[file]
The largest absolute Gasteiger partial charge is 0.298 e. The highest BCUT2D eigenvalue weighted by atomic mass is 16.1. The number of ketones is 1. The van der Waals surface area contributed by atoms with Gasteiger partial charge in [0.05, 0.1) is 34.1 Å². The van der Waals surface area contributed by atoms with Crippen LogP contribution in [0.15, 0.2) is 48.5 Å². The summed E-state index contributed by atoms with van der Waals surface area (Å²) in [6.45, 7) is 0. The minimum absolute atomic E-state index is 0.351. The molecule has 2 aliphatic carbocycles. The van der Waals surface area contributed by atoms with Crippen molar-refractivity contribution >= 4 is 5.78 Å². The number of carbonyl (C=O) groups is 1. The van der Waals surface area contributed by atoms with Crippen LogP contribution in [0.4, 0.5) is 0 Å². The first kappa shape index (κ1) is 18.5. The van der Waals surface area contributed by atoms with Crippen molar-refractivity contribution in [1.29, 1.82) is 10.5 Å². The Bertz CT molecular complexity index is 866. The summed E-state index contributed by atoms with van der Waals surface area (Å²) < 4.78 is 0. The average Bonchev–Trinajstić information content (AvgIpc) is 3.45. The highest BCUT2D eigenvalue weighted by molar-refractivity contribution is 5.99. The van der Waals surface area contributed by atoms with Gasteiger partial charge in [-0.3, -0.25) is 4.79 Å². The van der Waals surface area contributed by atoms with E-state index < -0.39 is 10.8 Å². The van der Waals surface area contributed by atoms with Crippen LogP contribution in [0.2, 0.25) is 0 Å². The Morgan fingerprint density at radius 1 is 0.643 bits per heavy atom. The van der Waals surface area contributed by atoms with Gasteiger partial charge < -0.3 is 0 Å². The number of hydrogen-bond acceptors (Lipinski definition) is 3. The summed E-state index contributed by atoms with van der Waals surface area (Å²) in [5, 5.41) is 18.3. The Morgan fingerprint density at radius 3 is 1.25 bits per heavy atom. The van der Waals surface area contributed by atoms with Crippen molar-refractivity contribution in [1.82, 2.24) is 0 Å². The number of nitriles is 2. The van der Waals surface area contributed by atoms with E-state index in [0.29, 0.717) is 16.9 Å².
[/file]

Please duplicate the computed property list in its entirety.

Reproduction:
The largest absolute Gasteiger partial charge is 0.298 e. The highest BCUT2D eigenvalue weighted by atomic mass is 16.1. The number of ketones is 1. The van der Waals surface area contributed by atoms with Gasteiger partial charge in [0.05, 0.1) is 34.1 Å². The van der Waals surface area contributed by atoms with Crippen LogP contribution in [0.15, 0.2) is 48.5 Å². The summed E-state index contributed by atoms with van der Waals surface area (Å²) in [6.45, 7) is 0. The minimum absolute atomic E-state index is 0.351. The molecule has 2 aliphatic carbocycles. The van der Waals surface area contributed by atoms with Crippen molar-refractivity contribution >= 4 is 5.78 Å². The number of carbonyl (C=O) groups is 1. The van der Waals surface area contributed by atoms with Crippen LogP contribution in [0.4, 0.5) is 0 Å². The first kappa shape index (κ1) is 18.5. The van der Waals surface area contributed by atoms with Crippen molar-refractivity contribution in [1.29, 1.82) is 10.5 Å². The Bertz CT molecular complexity index is 866. The summed E-state index contributed by atoms with van der Waals surface area (Å²) < 4.78 is 0. The average Bonchev–Trinajstić information content (AvgIpc) is 3.45. The highest BCUT2D eigenvalue weighted by molar-refractivity contribution is 5.99. The van der Waals surface area contributed by atoms with Gasteiger partial charge in [-0.3, -0.25) is 4.79 Å². The van der Waals surface area contributed by atoms with E-state index < -0.39 is 10.8 Å². The van der Waals surface area contributed by atoms with Crippen LogP contribution in [0.2, 0.25) is 0 Å². The Morgan fingerprint density at radius 1 is 0.643 bits per heavy atom. The van der Waals surface area contributed by atoms with Gasteiger partial charge < -0.3 is 0 Å². The number of hydrogen-bond acceptors (Lipinski definition) is 3. The summed E-state index contributed by atoms with van der Waals surface area (Å²) in [5, 5.41) is 18.3. The Morgan fingerprint density at radius 3 is 1.25 bits per heavy atom. The van der Waals surface area contributed by atoms with Crippen molar-refractivity contribution in [1.82, 2.24) is 0 Å². The number of nitriles is 2. The van der Waals surface area contributed by atoms with E-state index in [0.29, 0.717) is 16.9 Å².